What is the real potential of Greektown and why hasn’t it been realized?  

I think that the property had a fair number of leadership challenges. It was managed by committee of folks who with house and hundreds of miles away. And you just can’t run a casino that way. You have to have people on site, enmeshed in the business, sweating the numbers 24 hours a day, seven days a week. I think that was a big part of it, and we’ve remedied that. We have a team on the ground there every day who is working the business all hours of the day and night to move the needle as quickly as we can.  

What do you see as the potential in that market for a property like Greektown?  

The property has recently been doing low 20s -- 21, 22, 23 -- percent market share, and we want to get that number up toward 30 percent. We think that’s doable, profitably by the way.  

Are you seeing customers not venturing over to Caesars Windsor as much?  

That’s been the case for a long time. We plan to be very focused on letting customers know that when they take their business to Canada, when they go across the border, they’re not creating jobs in the United States, they’re not creating jobs in Michigan, they’re not creating jobs in Detroit, they’re not creating taxes for the state of Michigan and the city of Detroit. And these are things that that state and that community really could use. We clearly intend to be making that message loud and clear on how we can keep those dollars here where we can benefit our own.  

We’re in such a severely challenged market and Detroit probably more so than a lot of places. So what’s the potential for growing market share when people don’t have jobs and the auto industry is turmoil?  

Detroit has been a recession for 10 years, so the rest of us are learning to live in a recession not the other way around. Things don’t really seem to be that much different in Detroit than they have been. Even though the market has been in effect a recession for 10 years, gaming has continued to grow, and it’s pretty stable. We can grow market share because that’s just our slice of the pie. In terms of how big the pie is, we just have to focus on [the fact that] people still are going to want entertainment. They need an escape from all of the stress, and we want to say to folks that when you take that 20 dollars or 30 dollars or 50 dollars and go out to have a good time, we’re going to give you more entertainment value for that dollar than anybody else. That’s what our focus is all about.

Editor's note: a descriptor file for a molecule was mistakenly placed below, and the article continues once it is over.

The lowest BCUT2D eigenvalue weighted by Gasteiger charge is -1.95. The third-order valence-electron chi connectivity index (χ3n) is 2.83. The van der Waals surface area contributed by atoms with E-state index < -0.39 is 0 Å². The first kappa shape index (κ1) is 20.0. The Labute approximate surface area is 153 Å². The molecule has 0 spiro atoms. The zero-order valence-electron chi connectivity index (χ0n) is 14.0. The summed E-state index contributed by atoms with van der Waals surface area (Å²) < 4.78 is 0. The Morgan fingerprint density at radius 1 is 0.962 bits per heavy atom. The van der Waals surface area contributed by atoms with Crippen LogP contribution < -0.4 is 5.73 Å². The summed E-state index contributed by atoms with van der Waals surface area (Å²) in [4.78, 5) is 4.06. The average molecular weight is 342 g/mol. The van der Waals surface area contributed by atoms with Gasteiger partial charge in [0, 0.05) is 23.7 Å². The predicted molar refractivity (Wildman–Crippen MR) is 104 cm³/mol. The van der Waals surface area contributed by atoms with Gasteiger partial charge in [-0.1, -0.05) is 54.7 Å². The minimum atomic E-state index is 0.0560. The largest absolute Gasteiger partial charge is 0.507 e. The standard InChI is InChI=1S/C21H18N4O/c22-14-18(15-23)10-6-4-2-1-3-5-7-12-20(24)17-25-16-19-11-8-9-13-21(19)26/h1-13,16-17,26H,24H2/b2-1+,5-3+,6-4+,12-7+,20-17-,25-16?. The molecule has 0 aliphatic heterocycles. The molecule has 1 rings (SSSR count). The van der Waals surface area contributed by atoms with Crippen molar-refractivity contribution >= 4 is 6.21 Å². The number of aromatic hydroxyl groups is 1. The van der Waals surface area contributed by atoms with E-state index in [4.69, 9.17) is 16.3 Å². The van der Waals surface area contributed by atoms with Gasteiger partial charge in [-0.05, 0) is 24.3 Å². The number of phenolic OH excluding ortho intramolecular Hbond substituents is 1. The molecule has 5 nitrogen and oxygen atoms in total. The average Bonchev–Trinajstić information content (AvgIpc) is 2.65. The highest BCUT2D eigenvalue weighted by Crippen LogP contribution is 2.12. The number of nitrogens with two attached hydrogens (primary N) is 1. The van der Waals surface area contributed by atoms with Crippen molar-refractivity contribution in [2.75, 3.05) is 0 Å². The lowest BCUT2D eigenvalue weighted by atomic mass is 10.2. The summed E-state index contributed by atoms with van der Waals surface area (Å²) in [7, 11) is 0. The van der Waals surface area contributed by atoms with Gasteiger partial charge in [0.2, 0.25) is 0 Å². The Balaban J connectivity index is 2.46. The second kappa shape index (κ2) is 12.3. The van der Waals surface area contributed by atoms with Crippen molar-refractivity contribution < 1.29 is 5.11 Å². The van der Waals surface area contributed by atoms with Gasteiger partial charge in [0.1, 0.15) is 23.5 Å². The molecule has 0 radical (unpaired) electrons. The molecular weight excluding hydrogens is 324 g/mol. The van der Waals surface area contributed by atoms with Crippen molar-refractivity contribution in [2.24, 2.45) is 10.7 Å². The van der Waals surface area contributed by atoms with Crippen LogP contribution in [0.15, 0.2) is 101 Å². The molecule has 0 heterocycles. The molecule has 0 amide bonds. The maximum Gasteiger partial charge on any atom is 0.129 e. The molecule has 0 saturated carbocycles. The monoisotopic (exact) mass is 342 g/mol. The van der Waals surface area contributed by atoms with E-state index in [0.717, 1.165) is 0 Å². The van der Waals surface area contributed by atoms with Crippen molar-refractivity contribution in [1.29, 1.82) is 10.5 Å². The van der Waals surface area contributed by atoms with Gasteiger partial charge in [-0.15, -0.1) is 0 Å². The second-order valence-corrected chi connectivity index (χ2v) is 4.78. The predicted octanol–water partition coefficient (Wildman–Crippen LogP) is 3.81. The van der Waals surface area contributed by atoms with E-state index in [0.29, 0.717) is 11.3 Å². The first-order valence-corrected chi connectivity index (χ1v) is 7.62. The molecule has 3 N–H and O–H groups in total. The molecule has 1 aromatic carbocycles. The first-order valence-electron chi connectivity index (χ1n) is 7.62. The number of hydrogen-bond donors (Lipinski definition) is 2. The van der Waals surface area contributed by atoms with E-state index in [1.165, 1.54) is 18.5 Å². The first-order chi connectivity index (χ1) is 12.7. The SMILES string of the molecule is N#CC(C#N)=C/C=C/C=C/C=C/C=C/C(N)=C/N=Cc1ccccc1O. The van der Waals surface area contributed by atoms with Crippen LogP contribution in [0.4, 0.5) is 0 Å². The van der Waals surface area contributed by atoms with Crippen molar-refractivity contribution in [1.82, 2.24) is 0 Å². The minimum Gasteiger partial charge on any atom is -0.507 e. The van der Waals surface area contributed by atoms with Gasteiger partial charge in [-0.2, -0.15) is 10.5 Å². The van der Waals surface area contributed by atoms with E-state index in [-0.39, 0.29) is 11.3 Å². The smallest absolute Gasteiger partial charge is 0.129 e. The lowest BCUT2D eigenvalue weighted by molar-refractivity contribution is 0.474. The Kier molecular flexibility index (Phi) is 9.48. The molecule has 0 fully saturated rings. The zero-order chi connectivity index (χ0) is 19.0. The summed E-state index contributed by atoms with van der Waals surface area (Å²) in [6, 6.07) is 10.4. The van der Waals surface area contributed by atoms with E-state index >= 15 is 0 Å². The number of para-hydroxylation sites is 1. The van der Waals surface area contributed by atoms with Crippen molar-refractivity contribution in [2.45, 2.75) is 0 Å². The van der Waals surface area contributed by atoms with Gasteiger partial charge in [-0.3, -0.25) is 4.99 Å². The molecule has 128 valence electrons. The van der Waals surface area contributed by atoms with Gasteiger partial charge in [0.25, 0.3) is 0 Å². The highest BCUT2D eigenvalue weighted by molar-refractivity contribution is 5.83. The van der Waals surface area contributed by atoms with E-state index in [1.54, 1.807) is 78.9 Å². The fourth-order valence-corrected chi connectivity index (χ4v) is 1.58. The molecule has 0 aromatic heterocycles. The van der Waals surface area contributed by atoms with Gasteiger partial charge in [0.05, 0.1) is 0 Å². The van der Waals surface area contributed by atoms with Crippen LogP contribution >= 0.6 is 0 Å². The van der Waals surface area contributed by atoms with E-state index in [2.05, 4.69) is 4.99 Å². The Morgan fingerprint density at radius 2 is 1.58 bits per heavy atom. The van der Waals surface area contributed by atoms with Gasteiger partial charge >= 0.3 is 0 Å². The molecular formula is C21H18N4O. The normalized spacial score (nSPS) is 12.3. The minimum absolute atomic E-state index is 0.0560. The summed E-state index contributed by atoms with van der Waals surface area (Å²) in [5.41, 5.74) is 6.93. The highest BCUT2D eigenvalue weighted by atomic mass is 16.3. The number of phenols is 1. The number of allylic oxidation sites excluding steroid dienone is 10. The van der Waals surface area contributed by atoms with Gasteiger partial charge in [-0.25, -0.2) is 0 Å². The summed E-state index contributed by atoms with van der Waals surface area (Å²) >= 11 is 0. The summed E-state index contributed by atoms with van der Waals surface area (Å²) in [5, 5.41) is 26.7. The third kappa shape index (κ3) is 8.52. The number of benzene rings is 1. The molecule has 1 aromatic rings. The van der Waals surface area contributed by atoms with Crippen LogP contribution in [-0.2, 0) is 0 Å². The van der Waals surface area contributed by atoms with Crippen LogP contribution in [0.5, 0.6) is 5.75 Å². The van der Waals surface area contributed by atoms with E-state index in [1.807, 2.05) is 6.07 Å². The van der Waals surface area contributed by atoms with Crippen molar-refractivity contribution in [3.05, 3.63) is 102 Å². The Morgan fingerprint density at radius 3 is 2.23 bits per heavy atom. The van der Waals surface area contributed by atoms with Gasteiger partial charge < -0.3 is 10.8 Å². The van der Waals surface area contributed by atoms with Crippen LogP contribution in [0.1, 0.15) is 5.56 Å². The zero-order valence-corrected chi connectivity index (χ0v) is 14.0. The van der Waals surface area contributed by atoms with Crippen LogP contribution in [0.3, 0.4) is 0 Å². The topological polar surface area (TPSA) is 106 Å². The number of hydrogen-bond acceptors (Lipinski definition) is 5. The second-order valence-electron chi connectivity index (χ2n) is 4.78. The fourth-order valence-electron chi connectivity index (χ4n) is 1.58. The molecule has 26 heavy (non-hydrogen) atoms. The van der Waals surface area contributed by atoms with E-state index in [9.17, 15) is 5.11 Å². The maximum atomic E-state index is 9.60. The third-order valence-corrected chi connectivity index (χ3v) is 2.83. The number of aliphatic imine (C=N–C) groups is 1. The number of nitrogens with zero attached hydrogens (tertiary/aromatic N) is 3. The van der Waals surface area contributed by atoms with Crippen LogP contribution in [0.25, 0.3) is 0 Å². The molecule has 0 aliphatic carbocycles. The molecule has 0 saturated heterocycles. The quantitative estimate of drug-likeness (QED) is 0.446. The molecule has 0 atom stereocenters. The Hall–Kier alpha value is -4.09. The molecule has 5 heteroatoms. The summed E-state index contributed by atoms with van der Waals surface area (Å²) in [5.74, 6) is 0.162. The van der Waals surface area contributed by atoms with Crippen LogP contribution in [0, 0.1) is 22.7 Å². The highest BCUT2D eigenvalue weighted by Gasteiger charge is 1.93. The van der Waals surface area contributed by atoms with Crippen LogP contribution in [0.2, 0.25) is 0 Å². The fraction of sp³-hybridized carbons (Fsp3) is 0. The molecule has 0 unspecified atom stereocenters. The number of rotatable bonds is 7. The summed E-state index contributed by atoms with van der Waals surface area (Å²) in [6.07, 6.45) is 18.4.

So that value proposition resonates right now?  

I think the value proposition is custom-made for these economic times. I think the industry got convinced that there was this limited supply of people who wanted to pay $15 for a hamburger, $150 for a spa treatment, $1,500 for a bottle of booze and a million and a half dollars for a condominium. And I don’t know where they thought these people were going to come from. We never believed in it; it doesn’t exist. People are looking for value, and the operators who are going to win are those who are going to provide people with a great time for their money.